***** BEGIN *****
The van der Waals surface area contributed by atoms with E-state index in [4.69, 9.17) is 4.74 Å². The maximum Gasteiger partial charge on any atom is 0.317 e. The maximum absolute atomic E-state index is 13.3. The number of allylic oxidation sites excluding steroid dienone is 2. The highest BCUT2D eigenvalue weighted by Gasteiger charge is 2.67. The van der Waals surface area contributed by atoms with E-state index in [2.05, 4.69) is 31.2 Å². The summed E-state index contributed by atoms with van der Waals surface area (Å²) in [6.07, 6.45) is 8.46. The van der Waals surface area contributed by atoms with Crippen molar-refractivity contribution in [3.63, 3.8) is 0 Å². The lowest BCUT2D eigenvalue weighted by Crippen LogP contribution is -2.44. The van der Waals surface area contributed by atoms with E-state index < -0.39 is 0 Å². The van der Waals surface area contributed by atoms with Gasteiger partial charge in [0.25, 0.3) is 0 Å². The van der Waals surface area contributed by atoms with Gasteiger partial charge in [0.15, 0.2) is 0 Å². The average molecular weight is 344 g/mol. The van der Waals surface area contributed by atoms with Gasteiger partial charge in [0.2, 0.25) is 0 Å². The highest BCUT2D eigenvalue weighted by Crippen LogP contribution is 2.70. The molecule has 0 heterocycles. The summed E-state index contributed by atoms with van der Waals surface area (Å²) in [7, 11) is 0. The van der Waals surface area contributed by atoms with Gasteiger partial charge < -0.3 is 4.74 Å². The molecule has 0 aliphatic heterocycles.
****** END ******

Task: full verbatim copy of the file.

The van der Waals surface area contributed by atoms with E-state index in [4.69, 9.17) is 4.74 Å². The maximum Gasteiger partial charge on any atom is 0.317 e. The maximum absolute atomic E-state index is 13.3. The number of allylic oxidation sites excluding steroid dienone is 2. The highest BCUT2D eigenvalue weighted by Gasteiger charge is 2.67. The van der Waals surface area contributed by atoms with E-state index in [2.05, 4.69) is 31.2 Å². The summed E-state index contributed by atoms with van der Waals surface area (Å²) in [6.07, 6.45) is 8.46. The van der Waals surface area contributed by atoms with Crippen molar-refractivity contribution in [3.63, 3.8) is 0 Å². The lowest BCUT2D eigenvalue weighted by Crippen LogP contribution is -2.44. The van der Waals surface area contributed by atoms with E-state index < -0.39 is 0 Å². The van der Waals surface area contributed by atoms with Gasteiger partial charge in [0.25, 0.3) is 0 Å². The van der Waals surface area contributed by atoms with Gasteiger partial charge in [0.15, 0.2) is 0 Å². The average molecular weight is 344 g/mol. The van der Waals surface area contributed by atoms with Gasteiger partial charge in [0.2, 0.25) is 0 Å². The highest BCUT2D eigenvalue weighted by Crippen LogP contribution is 2.70. The molecule has 0 heterocycles. The summed E-state index contributed by atoms with van der Waals surface area (Å²) in [7, 11) is 0. The van der Waals surface area contributed by atoms with Gasteiger partial charge < -0.3 is 4.74 Å². The molecule has 0 aliphatic heterocycles.